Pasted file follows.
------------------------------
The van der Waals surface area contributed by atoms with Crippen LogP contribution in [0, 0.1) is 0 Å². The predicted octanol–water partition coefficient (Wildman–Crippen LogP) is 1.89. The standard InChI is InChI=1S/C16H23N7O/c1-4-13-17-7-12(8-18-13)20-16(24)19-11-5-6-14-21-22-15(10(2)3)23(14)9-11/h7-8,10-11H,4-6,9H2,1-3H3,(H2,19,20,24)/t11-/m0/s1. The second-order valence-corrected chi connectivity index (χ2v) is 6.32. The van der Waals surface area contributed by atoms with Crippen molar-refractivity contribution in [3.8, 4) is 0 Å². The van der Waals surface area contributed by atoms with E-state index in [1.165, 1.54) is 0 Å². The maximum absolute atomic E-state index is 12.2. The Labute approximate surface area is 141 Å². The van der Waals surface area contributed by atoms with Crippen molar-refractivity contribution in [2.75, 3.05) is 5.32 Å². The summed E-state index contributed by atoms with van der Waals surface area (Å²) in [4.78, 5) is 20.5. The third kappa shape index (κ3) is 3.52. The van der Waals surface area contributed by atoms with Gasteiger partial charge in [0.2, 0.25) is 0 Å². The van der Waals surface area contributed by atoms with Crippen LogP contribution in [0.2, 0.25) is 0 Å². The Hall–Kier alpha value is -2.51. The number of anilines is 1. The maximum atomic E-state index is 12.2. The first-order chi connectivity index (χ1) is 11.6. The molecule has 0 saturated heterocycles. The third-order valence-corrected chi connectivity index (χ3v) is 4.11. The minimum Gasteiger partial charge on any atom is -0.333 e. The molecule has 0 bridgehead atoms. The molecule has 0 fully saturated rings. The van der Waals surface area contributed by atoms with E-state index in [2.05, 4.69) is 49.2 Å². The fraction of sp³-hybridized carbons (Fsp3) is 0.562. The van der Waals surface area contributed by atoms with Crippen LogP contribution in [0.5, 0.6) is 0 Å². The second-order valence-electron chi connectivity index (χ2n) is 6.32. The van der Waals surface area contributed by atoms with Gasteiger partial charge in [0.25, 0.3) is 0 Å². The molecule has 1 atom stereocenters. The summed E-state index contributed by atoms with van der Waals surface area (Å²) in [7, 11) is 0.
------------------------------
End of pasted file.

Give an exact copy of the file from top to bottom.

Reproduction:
The van der Waals surface area contributed by atoms with Crippen LogP contribution in [0, 0.1) is 0 Å². The predicted octanol–water partition coefficient (Wildman–Crippen LogP) is 1.89. The standard InChI is InChI=1S/C16H23N7O/c1-4-13-17-7-12(8-18-13)20-16(24)19-11-5-6-14-21-22-15(10(2)3)23(14)9-11/h7-8,10-11H,4-6,9H2,1-3H3,(H2,19,20,24)/t11-/m0/s1. The second-order valence-corrected chi connectivity index (χ2v) is 6.32. The van der Waals surface area contributed by atoms with Crippen molar-refractivity contribution in [3.8, 4) is 0 Å². The van der Waals surface area contributed by atoms with E-state index in [1.165, 1.54) is 0 Å². The maximum absolute atomic E-state index is 12.2. The Labute approximate surface area is 141 Å². The van der Waals surface area contributed by atoms with Crippen molar-refractivity contribution in [2.75, 3.05) is 5.32 Å². The summed E-state index contributed by atoms with van der Waals surface area (Å²) in [4.78, 5) is 20.5. The third kappa shape index (κ3) is 3.52. The van der Waals surface area contributed by atoms with Gasteiger partial charge in [0.2, 0.25) is 0 Å². The van der Waals surface area contributed by atoms with Crippen LogP contribution in [0.2, 0.25) is 0 Å². The Hall–Kier alpha value is -2.51. The number of anilines is 1. The maximum atomic E-state index is 12.2. The first-order chi connectivity index (χ1) is 11.6. The molecule has 0 saturated heterocycles. The third-order valence-corrected chi connectivity index (χ3v) is 4.11. The minimum Gasteiger partial charge on any atom is -0.333 e. The molecule has 0 bridgehead atoms. The molecule has 0 fully saturated rings. The van der Waals surface area contributed by atoms with E-state index in [2.05, 4.69) is 49.2 Å². The fraction of sp³-hybridized carbons (Fsp3) is 0.562. The van der Waals surface area contributed by atoms with Crippen LogP contribution in [0.5, 0.6) is 0 Å². The second-order valence-electron chi connectivity index (χ2n) is 6.32. The van der Waals surface area contributed by atoms with Gasteiger partial charge in [0.25, 0.3) is 0 Å². The molecule has 1 atom stereocenters. The summed E-state index contributed by atoms with van der Waals surface area (Å²) in [7, 11) is 0.